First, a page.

Seems like a lot of thought went into something that doesn't have a great return.
It's a shame that some people employ so much intelligence to do such selfish things.
A stealthy cryptocurrency mining operation has been spotted using thousands of free accounts on GitHub, Heroku and other DevOps outfits to craft digital tokens. GitHub, for one, forbids the mining of coins using its cloud resources. The Sysdig Threat Research Team said at Kubecon this week it uncovered the activity, dubbed …
Sure you have people calculating when you define an arbitrary calculated number to be worth anything more than nothing. It is also obvious that the availability of gratis calculation resources will result in them being used for calculating numbers when those numbers result in monetary reward.
Why again have these numbers any monetary value?
"The service providers, of course, aren't simply going to eat the unnecessary costs. They'll pass them along to legitimate, paying customers, which means higher cloud computing prices all around, it's suggested."
This is nonsense. The charge is already whatever the market will bear. Prices are as high as they can be, so profits will suffer. Does anyone care if Amazon et al lose a few quid?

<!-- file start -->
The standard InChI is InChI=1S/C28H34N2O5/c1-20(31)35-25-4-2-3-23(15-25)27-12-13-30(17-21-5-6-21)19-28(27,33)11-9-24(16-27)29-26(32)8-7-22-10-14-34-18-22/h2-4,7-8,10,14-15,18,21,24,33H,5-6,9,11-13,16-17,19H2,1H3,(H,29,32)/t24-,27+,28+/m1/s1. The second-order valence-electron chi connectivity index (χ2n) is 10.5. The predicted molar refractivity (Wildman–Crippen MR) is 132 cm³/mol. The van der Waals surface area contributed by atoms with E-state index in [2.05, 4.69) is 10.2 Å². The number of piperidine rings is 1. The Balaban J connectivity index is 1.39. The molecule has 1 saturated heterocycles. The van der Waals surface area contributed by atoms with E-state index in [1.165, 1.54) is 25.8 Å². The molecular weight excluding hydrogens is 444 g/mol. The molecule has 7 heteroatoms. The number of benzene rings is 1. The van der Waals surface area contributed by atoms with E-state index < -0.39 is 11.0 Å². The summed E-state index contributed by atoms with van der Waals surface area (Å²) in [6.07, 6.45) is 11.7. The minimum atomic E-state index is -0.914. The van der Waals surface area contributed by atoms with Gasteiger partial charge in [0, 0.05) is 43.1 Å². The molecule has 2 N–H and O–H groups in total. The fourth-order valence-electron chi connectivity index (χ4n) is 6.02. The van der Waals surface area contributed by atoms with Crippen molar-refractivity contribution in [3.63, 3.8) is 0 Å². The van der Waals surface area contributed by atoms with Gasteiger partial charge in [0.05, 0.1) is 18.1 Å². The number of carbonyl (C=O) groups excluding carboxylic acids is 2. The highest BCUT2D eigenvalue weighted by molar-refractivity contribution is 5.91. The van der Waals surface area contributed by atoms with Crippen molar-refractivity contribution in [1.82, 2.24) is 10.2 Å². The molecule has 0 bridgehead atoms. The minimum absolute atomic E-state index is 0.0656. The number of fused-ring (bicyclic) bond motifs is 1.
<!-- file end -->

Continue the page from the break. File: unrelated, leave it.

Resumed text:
Just because you don't like dealing with reality doesn't change what the reality is. The price will not rise, because it's at the highest level it can be. Services won't be withdrawn over an insignificant loss to criminals.
So, the question remains: do you care if Amazon loses a few quid? It won't affect anyone else in any way.
Your assumption that cloud service providers can perpetually absorb increasing costs is not one I share.
I would further contend that the price is not the highest level it can be. It's kept at a rate that's competitive with alternatives, while still allowing a return on investment.
If that return on investment falls then the investment funds will be redirected, to where a better return to risk ratio is possible.
Thus if costs go up (due to criminality) either prices rise or investment falls (leading to a reduction in services available). Either of those options is a poor outcome for non-criminal cloud users.
You don't have to believe me. The article includes the views of industry experts. You're welcome to provide evidence that they're wrong - if you can find any.
Sorry, you think it needs citations?! The burden of proof is obviously the other way around. Do you have any citation for your outlandish claim that sellers don't charge as much as possible for their products, and leave money on the table for no reason?
> Do you have any citation for your outlandish claim...
FYI requesting a citation is in no way, shape or form "making a claim".
Even if you see a claim being made that you agree with but have not seen any genuine proof for, you must always seek citations, otherwise you are just sitting in an echo chamber of wishful thinking and fantasy.
> The burden of proof is obviously the other way around.
The best tactic of a flerf. Not a good debating model to follow.